life in africa (part 2).

Here is more information about life here in Libreville (see part 1).


Right now Gabon is in the dry season. It is almost always cloudy, but rarely rains. The average temperature in Libreville for June - August is between 75-80 degrees Fahrenheit, so it's really not that hot. The rainy season starts in September. I haven't been here during that time (yet).

Libreville is a city of around 800,000 to 900,000 people, and it comes with all of things you'd expect in an urban setting - traffic, crazy taxi drivers, and pollution. In addition, there's little to no regulation or monitoring of diesel or car emissions. And, sometimes, people clear out fields by burning them. So, sometimes it kind of stinks outside.


Before we came to Africa last year, I got several immunizations - Yellow Fever (required for entry into Gabon), Hepatitis A (first of two in the series), Meningococal, and Typhoid - and an updated Tetanus shot. Luckily, most of those vaccines are good for a few years, so I didn't need to complete any more (I had already taken care of the second Hep-A shot earlier in the year. I also take anti-malaria medication (Doxycycline) daily.

The biggest threat, of course, are mosquitoes. We have mosquito screens on all the windows at the house. I have bug spray for my clothing and lotion for my skin that I use most days. Mosquitoes are more of an issue during the wet season and at night. There are also bufudus - tiny bugs that you can't see, but that leave little bites on your skin that itch long after they've gone - but these are more of an issue in the jungle or at Bongolo.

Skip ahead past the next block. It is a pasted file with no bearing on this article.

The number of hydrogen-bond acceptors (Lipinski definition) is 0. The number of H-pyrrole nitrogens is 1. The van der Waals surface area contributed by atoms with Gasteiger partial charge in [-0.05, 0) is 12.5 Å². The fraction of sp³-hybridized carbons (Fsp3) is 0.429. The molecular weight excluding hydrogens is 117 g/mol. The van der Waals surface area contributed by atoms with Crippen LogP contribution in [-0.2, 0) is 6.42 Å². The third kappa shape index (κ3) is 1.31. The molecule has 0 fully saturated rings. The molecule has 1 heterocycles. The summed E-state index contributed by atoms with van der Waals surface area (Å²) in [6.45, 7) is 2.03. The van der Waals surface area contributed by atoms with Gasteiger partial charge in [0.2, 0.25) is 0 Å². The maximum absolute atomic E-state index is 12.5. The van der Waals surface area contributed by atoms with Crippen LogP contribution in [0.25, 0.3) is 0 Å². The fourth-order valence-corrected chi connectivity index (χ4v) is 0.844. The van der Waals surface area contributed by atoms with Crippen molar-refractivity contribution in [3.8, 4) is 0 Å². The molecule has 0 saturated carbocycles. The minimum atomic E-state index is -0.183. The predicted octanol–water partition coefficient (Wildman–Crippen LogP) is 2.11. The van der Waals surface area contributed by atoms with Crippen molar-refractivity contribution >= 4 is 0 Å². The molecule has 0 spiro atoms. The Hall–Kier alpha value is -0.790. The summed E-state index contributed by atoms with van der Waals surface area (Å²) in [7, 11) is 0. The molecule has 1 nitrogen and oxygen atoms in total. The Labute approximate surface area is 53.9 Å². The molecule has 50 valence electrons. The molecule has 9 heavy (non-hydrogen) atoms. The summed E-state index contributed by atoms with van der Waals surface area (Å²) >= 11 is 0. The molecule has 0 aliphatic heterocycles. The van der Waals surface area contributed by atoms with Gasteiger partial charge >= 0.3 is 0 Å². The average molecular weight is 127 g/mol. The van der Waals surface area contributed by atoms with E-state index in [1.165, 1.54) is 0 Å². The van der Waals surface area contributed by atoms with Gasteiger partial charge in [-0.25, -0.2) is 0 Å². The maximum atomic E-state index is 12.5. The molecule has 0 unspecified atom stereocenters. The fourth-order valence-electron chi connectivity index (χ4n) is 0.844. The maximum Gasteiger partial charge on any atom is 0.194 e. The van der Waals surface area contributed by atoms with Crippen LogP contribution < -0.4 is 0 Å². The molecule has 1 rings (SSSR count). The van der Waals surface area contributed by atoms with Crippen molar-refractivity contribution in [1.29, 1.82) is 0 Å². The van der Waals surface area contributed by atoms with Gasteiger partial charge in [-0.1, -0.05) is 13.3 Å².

Worms are also a common problem here. As a matter of fact, every patient who comes to the medical clinics at OSPAC gets worm medication, no matter what complaint brings them to the clinic in the first place. So we carefully wash produce, use filtered water, and wash our hands thoroughly before handling food. I also don't walk on the ground outside without shoes (to avoid worms that live just under your skin).

The estimated HIV infection rate in Gabon is between five and ten percent (ranked 14th in the world, according to the CIA World Factbook), so to be safe I also make sure any open cuts are covered with a bandage, especially when I'm going to be spending time at Hope House (at least until we've been able to get HIV tests for all of them).

It all sounds like a lot of extra work and precautions, but it's really not, I promise.

What other things would you like to know?

1 comment:

  1. how are the toilets running these days?


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